Accuracy of visual estimation of blood loss in obstetrics using clinical reconstructions: an observational simulation cohort study. International journal of obstetric anesthesia Athar, M. W., Abir, G., Seay, R. C., Guo, N., Butwick, A., Carvalho, B. 2022; 50: 103539


INTRODUCTION: Postpartum hemorrhage is the leading cause of maternal mortality worldwide, and optimal management requires accurate blood loss estimations. The aim of this study was to assess whether differences exist between visually estimated blood loss versus actual blood loss based on delivery mode, blood volume or distribution/location and knowledge of patient's current cardiovascular status.METHODS: For this observational cohort study, photographs were taken of 18 blood loss scenarios for vaginal delivery and cesarean delivery, and six photographs were duplicated and annotated with maternal vital signs. Scenarios were categorized into 50% (500?mL), 100% (1000?mL) and 200% (2000?mL) of the defined blood loss volume for postpartum hemorrhage and the photographs were shown to participants to visually estimate blood loss volumes.RESULTS: The mean?±?standard deviation estimates of actual 500?mL, 1000?mL and 2000?mL blood loss volumes were 1208?±?438?mL, 1676?±?630?mL and 2637?±?1123?mL, respectively (P?<0.001 among groups). The difference was significantly greater in vaginal delivery than cesarean delivery scenarios (1064?±?849?mL vs. 284?±?456?mL; P?<0.001). Estimated blood loss volume was not influenced by blood loss distribution/location, or by provider group or experience. The cardiovascular status of the patient impacted estimations only if tachycardia and hypotension were present.CONCLUSIONS: Most providers significantly overestimated blood loss volumes (by nearly 700?mL). Provider and scenario factors that impact inaccuracies in visual estimated blood loss identified in this study can be used to guide education and training.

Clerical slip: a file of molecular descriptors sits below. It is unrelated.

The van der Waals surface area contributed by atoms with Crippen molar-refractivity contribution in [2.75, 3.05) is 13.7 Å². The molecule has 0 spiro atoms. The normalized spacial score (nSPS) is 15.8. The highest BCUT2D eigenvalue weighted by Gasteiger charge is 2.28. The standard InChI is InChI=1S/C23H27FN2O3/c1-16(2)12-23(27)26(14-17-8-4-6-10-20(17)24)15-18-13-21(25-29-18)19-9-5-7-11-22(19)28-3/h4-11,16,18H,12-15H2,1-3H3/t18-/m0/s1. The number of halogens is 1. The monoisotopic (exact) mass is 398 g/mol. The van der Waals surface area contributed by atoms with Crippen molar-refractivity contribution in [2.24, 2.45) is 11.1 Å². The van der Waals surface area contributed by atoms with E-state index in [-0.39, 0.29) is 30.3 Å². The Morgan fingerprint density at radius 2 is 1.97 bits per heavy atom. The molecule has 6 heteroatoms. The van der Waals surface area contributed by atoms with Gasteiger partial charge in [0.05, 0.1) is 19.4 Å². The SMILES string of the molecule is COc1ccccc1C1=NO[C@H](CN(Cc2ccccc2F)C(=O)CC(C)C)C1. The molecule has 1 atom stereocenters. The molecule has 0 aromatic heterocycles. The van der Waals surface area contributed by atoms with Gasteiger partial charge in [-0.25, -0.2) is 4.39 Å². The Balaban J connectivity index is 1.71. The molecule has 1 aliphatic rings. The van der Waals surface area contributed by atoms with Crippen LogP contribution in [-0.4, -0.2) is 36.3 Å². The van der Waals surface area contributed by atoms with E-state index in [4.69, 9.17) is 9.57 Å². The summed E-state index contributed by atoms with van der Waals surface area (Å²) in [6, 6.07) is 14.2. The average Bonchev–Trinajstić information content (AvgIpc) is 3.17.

View details for DOI 10.1016/j.ijoa.2022.103539

View details for PubMedID 35397264